BMC Public Health ; 22(1): 590, 2022 03 26.
Article in English | MEDLINE | ID: covidwho-1765444

ABSTRACT

BACKGROUND: We estimated socioeconomic factors associated with food insecurity during the first year of the Covid pandemic in the UK and explored potential mechanisms explaining these associations. METHODS: Data were from the April, July, and September 2020 waves of the UK Understanding Society Covid Survey. Food insecurity was measured as 'not having access to healthy and nutritious food' and 'reporting being hungry but not eating'. Logistic regression estimated the relationship between socioeconomic factors and food insecurity. A decomposition approach explored if financial vulnerability and having Covid-19 explained associations between socioeconomics factors and food insecurity. RESULTS: Single parents and young people aged 16-30 years had a higher odds of reporting both measures of food insecurity. Financial insecurity explained 5% to 25% of the likelihood of reporting being food insecure for young people and single parents depending on the food insecurity measure used. Experiencing Covid-19 symptoms explained less than 5% of the likelihood of being food insecure for single parents but approximately 30% of not having access to healthy and nutritious food for young people. CONCLUSION: Policies providing additional financial support may help to reduce the impact of Covid-19 on food insecurity in the UK.


Subject(s)
COVID-19 , Pandemics , Adolescent , Adult , COVID-19/epidemiology , Food Insecurity , Food Supply , Humans , Socioeconomic Factors , United Kingdom/epidemiology , Young Adult
4.
The Lancet ; 398, 2021.
Article in English | ProQuest Central | ID: covidwho-1537163

ABSTRACT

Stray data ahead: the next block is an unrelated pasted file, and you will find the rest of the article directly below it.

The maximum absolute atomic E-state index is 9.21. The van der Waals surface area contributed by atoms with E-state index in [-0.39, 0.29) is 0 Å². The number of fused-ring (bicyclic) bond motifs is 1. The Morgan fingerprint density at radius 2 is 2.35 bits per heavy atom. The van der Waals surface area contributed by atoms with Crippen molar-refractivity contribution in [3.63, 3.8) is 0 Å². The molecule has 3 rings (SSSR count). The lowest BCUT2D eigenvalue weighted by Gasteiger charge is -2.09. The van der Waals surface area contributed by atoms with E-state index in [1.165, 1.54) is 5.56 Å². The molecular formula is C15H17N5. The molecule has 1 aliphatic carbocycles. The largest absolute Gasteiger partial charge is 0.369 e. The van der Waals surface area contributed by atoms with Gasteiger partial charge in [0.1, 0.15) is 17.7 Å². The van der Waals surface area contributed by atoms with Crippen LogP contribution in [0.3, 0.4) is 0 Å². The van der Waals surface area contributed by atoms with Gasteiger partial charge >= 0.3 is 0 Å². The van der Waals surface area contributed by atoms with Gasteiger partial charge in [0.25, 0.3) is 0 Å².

Background The COVID-19 pandemic and associated UK containment measures implemented to reduce viral spread are likely to influence the prevalence of food insecurity. Food insecurity is associated with wide-ranging negative effects on health and wellbeing. Specific containment measures such as closure of schools and hospitality venues might be expected to disproportionately affect some vulnerable groups, including single parents and young people. We aimed to identify sociodemographic and economic factors that increase the likelihood of reporting food insecurity during the COVID-19 pandemic, and to explore the extent to which financial vulnerability and experiencing COVID-19 symptoms explain the likelihood of becoming food insecure. Methods This analysis used cross-sectional cohort data from April, July, and September, 2020, of the UK Understanding Society COVID-19 Survey, which involved approximately 17 000 households. Food insecurity was defined as reporting positively to either or both of: “being hungry and not able to eat” or “inability to access sufficient and nutritious food because of lack of money or other resources”. Logistic regression was used to identify sociodemographic and economic factors associated with increased risk of food insecurity during the COVID-19 pandemic. A decomposition approach was used to explore the extent to which these associations were explained by financial vulnerability, or experiencing COVID-19 symptoms. Ethics approval for the study was not required. Findings Single parents and young people aged 16–30 years were at highest risk of reporting either or both measures of food insecurity. For single parents, financial vulnerability explained 5–20% of the likelihood of being food insecure, and experiencing COVID-19 symptoms explained less than 5%. For young people, financial vulnerability explained 5–25% of the likelihood of being food insecure, and experiencing COVID-19 symptoms explained 5–30%. Interpretation Single parents and young people may be especially at risk of food insecurity in the context of COVID-19. The wide explanatory ranges identified could be attributable to heterogeneity within groups and differing eligibility for financial support. Targeted funding, including for those self-isolating, could be an effective strategy to avoid or mitigate food insecurity among such vulnerable groups in the UK during the COVID-19 pandemic and other future pandemics. Funding None.